* Banks expect FPC leniency on cash buffers
* Impact of wider economy remit for FPC eyed
By Huw Jones
LONDON, June 22 The Bank of England's risk
watchdog looks set to allow lenders next week to free up
billions of pounds from their cash buffers and help haul the
economy out of recession.
The Financial Policy Committee (FPC) meets on Friday and
publishes recommendations for regulatory action on June 29. Some
members have dropped heavy hints on what to expect as part of a
wider UK effort to get more credit flowing into companies.
The FPC, chaired by BoE Governor Mervyn King, is tasked with
spotting broad risks such as asset bubbles that could
destabilise the financial system. It plugs a pre-crisis
supervisory gap and advises on action regulators should take.
King said last week "the need for banks to hold large liquid
asset buffers is much diminished, and I hope regulators around
the world will take note".
His deputy, Paul Tucker, also an FPC member, said regulators
should see whether they can liberate this part of banks' balance
sheet in these stressed times.
Tucker also said requiring hefty buffers stops the economy
from getting the full benefit of the Bank's 325 billion pound
quantitative easing programme of UK government bond purchases.
The buffers ensure banks have enough funding if markets
suddenly dried up, an event which forced Britain to nationalise
Northern Rock bank in the 2007-09 crisis.
"Excessive liquidity requirements have a negative impact on
the ability and willingness of banks to expand their balance
sheets," said Michael Lever, managing director at banking-lobby
Association for Financial Markets in Europe (AFME).
"So if they were partially relaxed, then it would give banks
increased flexibility to support lending and economic recovery,"
The sums freed could be huge as Barclays alone held
170 billion pounds of liquidity - as opposed to separate capital
buffers - in the first quarter.
An industry official estimates the big four banks combined,
the others are HSBC, Lloyds and Royal Bank of
Scotland, hold 650 to 700 billion pounds in liquidity.
A rowback of 20-30 percent, the magnitude experts say would
have an impact, would release 150-200 billion pounds for use
though bankers warn privately there is no guarantee freed up
cash would end up in the pockets of credit-starved companies.
In particular small firms have long complained about the
difficulty to get credit and BoE monetary policymaker Martin
Weale warned on Thursday that the high effective interest rates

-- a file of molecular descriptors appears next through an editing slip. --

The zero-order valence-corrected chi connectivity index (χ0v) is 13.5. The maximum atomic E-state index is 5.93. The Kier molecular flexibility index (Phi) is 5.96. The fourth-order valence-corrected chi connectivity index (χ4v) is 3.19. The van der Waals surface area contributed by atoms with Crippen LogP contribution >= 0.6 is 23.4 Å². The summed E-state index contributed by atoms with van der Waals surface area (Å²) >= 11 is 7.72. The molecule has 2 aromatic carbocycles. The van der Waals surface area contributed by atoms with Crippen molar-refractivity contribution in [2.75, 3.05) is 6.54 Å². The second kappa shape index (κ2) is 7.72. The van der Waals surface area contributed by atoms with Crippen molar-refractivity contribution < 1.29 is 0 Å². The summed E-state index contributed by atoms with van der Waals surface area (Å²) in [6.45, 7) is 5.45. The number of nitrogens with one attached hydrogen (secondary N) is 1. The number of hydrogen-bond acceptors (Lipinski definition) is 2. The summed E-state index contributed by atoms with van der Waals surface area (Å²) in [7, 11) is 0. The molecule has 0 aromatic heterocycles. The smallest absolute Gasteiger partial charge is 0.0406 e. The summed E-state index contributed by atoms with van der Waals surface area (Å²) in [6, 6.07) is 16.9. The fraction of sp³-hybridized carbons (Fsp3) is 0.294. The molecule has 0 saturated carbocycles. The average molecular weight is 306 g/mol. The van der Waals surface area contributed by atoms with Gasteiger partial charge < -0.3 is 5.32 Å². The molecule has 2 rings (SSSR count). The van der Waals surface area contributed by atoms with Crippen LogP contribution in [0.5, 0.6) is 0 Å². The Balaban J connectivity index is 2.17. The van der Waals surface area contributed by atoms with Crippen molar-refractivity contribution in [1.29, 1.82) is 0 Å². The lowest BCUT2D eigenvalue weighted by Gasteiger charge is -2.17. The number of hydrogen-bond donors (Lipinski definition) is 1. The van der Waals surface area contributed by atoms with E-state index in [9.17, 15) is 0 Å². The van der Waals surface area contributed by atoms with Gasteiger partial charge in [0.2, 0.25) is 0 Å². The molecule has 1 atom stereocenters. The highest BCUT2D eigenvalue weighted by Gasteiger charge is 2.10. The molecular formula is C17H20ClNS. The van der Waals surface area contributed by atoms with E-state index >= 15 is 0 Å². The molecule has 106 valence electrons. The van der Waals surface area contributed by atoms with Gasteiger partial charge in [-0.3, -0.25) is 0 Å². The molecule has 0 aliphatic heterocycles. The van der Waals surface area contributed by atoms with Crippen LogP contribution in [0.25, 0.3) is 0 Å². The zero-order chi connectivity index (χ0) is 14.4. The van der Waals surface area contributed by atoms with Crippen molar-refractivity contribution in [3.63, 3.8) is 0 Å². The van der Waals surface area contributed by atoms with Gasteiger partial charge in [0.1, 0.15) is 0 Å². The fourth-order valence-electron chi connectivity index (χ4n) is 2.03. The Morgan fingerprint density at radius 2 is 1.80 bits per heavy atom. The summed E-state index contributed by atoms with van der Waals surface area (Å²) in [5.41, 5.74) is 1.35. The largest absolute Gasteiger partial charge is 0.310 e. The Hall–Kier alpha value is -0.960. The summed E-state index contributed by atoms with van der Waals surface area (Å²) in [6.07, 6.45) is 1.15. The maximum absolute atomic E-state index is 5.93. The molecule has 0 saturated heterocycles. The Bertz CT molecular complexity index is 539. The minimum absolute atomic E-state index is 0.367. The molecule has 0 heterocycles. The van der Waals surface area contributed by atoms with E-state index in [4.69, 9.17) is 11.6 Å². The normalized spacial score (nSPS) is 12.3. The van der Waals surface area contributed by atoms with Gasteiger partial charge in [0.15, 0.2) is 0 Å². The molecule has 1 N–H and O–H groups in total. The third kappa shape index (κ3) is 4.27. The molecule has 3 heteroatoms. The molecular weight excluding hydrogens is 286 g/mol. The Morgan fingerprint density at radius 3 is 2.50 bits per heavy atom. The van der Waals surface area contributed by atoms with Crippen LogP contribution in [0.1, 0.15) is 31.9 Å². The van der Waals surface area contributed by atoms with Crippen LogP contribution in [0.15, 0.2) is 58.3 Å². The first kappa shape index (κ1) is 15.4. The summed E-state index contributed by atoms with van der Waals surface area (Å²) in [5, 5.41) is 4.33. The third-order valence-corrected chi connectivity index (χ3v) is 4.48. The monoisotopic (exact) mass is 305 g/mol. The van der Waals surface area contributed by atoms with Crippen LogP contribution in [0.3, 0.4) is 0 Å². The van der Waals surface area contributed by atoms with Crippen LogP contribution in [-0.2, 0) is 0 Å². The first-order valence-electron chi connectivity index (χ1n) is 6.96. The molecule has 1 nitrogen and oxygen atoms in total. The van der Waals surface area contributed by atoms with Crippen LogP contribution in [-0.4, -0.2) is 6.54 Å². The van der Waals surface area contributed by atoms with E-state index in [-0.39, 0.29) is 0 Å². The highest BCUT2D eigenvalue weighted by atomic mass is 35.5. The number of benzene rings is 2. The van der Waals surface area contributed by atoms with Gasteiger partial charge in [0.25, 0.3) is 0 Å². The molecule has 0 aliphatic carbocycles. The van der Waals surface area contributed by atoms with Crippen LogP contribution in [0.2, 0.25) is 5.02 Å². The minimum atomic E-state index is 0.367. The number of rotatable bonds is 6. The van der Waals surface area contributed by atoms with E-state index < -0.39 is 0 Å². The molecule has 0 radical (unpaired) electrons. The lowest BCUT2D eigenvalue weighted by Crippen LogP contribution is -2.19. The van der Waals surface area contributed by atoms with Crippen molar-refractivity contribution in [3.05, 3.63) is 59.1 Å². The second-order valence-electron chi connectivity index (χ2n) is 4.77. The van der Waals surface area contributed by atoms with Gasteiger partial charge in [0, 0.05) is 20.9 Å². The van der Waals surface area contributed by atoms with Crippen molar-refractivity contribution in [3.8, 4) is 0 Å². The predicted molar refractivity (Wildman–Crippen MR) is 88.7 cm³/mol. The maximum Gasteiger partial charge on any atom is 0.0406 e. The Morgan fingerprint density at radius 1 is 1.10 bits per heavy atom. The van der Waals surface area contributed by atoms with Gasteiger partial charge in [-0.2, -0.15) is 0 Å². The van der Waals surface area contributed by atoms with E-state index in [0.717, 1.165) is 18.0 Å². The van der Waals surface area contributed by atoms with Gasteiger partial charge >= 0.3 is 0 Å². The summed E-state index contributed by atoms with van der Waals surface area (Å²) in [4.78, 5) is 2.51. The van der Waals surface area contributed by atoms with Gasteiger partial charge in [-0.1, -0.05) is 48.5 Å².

and credit rationing were factors depressing the economy.
Britain was the first to force lenders to build up liquidity
buffers, well ahead of global rules that don't start until 2015,
thereby giving UK regulators wiggle room.
An easing of banks' buffers would dovetail with a wider UK
initiative announced by King and Osborne last week to spur the
flow of credit.
The FPC has been set up on an interim basis but will have
formal powers from next year to order regulators to take action
such as forcing banks to hold more capital.
The regulatory shift comes as finance minister George
Osborne plans to widen the FPC's remit to include a "secondary
objective" of supporting economic policy.
The existing remit is to promote financial stability without
harming the economy but bankers say the wider remit to actively
help the economy will give the FPC second thoughts on taking
Simon Hills of the British Bankers' Association welcomed the
BoE's decision this week to give banks 5 billion pounds of
low-interest six-month loans as a flavour of what's to come.
"It is the first tangible evidence the Bank is responding to
the FPC's mandate to include economic growth in the factors it
considers," Hills said.
The FPC has been split for a year over whether it should
help the economy by using its so-called macroprudential tools to
lower bank capital and liquidity levels.
Britain's return to recession and heightened euro zone debt
crisis appears to have settled the debate.
FPC member and Financial Services Authority Chairman Adair
Turner, likens it to pouring a tot of alcohol into the punchbowl
to get the party going again but concedes this may be "pushing
on a string", meaning difficult to do in practice.
Etay Katz, a financial lawyer at Allen & Overy in London,
said widening the FPC's remit to touch on monetary policy would
be undesirable and create a conflicting agenda.